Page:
So far, none of the researchers using TMS to map the brain have wheeled the device to a shopping mall and aimed it at people who buy $300 sunglasses and $150 T-shirts despite having contributed $0 to their savings, but the notion isn't preposterous. TMS has been successfully used to treat chronic pain, major depression, tinnitus, and some symptoms of schizophrenia, in each case by revving up or shutting down activity in specific brain circuits that underlie the condition.

Since zapping your brain to rev up the dorsolateral PFC is not ready for primetime, scientists have begun searching for more practical ways to develop a moneybrain that has a talent for saving. One hint comes from the discovery that the size of the dorsolateral PFC differs from one person to another, notes neuroeconomist Paul Zak of Claremont Graduate University, as does the number and strength of its connections to the midbrain's circuits. Everything that's been discovered about the plasticity of the adult brain suggests that it should be possible to increase the number or strength of these connections so that the midbrain receives more calming signals.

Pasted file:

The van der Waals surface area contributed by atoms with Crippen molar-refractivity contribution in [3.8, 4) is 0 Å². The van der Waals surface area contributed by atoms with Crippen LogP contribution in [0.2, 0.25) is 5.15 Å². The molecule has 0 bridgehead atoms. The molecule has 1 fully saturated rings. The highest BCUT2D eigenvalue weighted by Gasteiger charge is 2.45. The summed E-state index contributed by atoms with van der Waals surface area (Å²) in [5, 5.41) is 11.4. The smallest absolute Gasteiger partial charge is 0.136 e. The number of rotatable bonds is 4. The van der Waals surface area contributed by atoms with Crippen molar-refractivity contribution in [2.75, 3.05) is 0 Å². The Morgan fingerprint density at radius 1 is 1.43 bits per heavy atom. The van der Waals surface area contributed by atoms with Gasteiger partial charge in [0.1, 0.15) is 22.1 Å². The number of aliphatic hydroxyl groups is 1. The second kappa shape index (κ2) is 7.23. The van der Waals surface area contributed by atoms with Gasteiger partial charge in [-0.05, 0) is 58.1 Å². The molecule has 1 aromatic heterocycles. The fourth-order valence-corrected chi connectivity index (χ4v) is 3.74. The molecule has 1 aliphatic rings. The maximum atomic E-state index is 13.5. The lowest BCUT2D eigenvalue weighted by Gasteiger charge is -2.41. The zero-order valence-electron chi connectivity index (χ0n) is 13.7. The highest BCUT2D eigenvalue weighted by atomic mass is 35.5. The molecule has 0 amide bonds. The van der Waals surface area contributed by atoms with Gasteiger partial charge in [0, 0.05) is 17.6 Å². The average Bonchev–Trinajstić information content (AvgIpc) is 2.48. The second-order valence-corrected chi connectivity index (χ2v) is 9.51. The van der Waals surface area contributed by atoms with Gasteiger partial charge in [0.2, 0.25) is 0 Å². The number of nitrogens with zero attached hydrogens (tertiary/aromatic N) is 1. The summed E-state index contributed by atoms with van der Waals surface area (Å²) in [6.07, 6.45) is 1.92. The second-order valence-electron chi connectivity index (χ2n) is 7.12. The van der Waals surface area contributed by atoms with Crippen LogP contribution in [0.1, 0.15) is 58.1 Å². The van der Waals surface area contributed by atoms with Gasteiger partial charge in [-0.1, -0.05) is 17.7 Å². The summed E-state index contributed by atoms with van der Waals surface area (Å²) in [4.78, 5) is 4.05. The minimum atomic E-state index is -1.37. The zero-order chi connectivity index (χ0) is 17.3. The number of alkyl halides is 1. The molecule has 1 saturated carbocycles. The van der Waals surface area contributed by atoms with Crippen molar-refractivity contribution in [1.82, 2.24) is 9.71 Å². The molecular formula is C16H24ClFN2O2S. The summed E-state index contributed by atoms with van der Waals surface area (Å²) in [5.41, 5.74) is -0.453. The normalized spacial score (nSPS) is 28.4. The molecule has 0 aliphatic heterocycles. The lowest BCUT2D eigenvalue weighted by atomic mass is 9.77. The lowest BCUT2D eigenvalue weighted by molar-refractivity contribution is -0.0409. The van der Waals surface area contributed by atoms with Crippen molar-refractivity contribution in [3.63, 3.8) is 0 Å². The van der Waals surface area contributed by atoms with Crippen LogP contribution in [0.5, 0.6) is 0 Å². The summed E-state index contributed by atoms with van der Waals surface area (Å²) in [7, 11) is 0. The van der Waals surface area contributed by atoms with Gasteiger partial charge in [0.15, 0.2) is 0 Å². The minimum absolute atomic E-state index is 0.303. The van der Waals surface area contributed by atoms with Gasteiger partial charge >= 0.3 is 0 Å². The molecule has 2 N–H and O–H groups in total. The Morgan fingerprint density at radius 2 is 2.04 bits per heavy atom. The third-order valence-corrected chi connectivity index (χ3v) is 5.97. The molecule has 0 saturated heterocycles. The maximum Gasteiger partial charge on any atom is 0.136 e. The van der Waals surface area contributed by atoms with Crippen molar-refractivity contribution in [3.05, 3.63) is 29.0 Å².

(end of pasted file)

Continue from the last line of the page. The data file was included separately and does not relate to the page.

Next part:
Research has also shown that having a good short-term (or "working") memory is associated with being able to project yourself into the future and plan for it, which is a prerequisite of saving. That's partly because achieving a goal requires keeping it in mind. Brain scans back this up: the dorsolateral PFC is responsible for both. In one recent study, psychologist Warren Bickel of Virginia Tech put people through training exercises that improved their memory, and found they also developed "longer time horizons," meaning they valued the future more. "We're only at the beginning of figuring out how to change people's temporal horizons," says Bickel. "But the preliminary data are encouraging."